– crabbed, testy THRISSLY;  THRISTLY Bk1905 Sc.
– crabby, mean, miserly SNUDGE 1855 Eng. dial.

 crabbed temper; malice, spite; ill-humour CANKEREDNESS 1538
– a crabbed, cantankerous, peevish, diminutive person WIRR 1825 Sc.
– a crabbed, cross, or ill-natured person SOUR-SOP B1900 Eng. dial.
– a crabbed, disagreeable person; a bad-tempered, morose person or child CRAB-STICK 1841
– a crabbed, ill-natured person TARRANT 1703 Eng. dial.
– a crabbed, ill-tempered, crusty old man, rough, and churlish GANGREL Bk1900 Eng. dial.
– a crabbed, nagging person; a continual chatterer NATTER 1908 Sc.
– a crabbed, nagging person; a continual chatterer NATTEREL 1919 Sc.
– a crabbed or peevish person of a diminutive size URF Bk1905 Sc.
– a crabbed, peevish fellow; a vicious, ill-conditioned person TEASTRIL Bk1869 Eng. dial.
– a crabbed, peevish, ill-tempered person NIPSCART 1825 Sc.
– a crabby person CRANK 1833 colloq., orig. US

cracked, split; said of an earthen vessel, piece of furniture, etc. ASLAT 1790 Eng. dial.

a crack, a flaw; an unsound or damaged place FAULT 1514 obs.
a crack, an opening OPEMENT Bk1905 Eng. dial.
a crack, a spot, a blemish, an injury, an abrasion SCAM 1866 Sc.
a crack; a tap; the sound of a smart stroke; a tap TACK 1821 Sc. rare
a crack, crevice, fissure SCORE 1825 Sc.
a cracking or snapping sound YACK 1861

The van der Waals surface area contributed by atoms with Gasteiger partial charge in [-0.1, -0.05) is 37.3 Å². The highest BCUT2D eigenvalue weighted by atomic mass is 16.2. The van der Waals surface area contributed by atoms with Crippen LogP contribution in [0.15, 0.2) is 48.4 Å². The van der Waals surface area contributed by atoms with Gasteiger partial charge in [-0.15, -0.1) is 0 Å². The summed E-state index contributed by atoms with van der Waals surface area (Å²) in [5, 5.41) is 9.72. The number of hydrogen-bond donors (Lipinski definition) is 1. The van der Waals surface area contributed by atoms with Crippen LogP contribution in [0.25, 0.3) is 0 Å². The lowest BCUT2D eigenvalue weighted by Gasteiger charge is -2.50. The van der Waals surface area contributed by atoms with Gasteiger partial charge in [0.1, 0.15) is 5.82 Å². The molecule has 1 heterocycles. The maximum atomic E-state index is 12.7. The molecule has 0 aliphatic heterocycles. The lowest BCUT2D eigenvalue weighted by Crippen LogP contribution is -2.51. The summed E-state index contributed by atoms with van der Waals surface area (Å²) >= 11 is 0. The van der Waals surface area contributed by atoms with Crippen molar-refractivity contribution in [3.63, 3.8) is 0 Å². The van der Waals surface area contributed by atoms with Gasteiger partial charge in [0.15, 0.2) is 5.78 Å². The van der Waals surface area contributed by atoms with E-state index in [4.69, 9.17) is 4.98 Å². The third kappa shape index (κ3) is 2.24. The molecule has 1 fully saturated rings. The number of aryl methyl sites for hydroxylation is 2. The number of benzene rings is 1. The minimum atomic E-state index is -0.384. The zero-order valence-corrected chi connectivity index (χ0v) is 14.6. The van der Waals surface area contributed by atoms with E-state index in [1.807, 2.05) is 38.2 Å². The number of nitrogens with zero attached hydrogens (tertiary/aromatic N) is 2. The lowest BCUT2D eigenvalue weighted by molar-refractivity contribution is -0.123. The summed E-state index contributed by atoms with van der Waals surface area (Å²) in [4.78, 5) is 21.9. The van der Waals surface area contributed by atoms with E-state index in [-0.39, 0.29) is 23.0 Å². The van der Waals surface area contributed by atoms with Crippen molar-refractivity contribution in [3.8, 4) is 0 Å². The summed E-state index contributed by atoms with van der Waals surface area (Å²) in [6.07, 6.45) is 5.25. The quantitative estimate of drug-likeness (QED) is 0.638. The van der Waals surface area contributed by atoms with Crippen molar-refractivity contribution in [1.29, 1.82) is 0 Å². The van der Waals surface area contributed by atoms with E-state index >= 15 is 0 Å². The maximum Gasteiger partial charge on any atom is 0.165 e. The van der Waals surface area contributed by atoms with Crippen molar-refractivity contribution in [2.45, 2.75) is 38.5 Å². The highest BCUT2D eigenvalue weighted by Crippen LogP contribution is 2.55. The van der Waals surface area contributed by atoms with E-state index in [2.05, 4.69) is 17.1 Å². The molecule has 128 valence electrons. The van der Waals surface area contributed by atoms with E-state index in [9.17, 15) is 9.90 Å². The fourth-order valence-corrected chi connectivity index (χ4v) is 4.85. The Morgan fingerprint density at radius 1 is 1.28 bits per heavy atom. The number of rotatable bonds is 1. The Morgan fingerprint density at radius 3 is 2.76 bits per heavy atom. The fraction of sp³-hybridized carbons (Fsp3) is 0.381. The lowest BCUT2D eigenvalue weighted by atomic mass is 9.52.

a crack in the hands; a deep cut or wound GAIG;  GEG Bk1900 Sc.
a crack in the hands or face CHOP 1899 Amer. dial.
a crack or chap in the skin, generally caused by exposure to cold, wet, or frost HACK 1808 Sc.
a noise of cracking; a representation of a repeated sharp sound CRICK-CRACK 1565-73
a small crack on the fingers caused by frost or cold KEEN 1959 Sc.

to crack, in consequence of heat or drought GEG 1825 Sc. obs.
to crack or split; used esp. of wood LAG 1856 Eng. dial.
to crack, to break into chinks in consequence of heat GAIG 1825 Sc. & Eng. dial.
to crack, to burst LEAP 1477 obs.
to crack, to chap; to make or become rough; said of skin HACK c1779 Sc.
to crack, to clatter, to make a clicking sound, to creak NICKER 1931 Sc.
to crack, to injure; to spoil, to damage, to harm in some way SCAM 1866 Sc.
to crack to pieces, to shatter TO-CRACK a1300 obs.
to crack, to snap, to make a snapping sound YACK 1873
to crack; to spill JAIL Bk1902 Eng. dial.
to crack, to split TING Bk1905 Eng. dial.
to crack, to split, to part asunder GAPE 1577
to cause to crack or split; to crack, to split RANE Bk1905 Eng. dial.
to make a cracking, clattering sound REESHLE 1826 Sc.
to make a cracking sound HAPPEN Bk1905 Eng. dial.
to make a cracking sound; to make a loud noise RAIRD Bk1905 Sc.



crackling; apt to snap or crackle HAPPERY 1886 Eng. dial.

with a crackling, rustling sound REESHLE Bk1904 Sc.

crackling; a crisp piece of skin or other tissue remaining after fat (usually of a pig) has been rendered, used as food or in making soap GRATON 1967 Amer. dial.

to crackle, as ice when it gives to the tread SCRINGE;  SKRINGE 1853 Ireland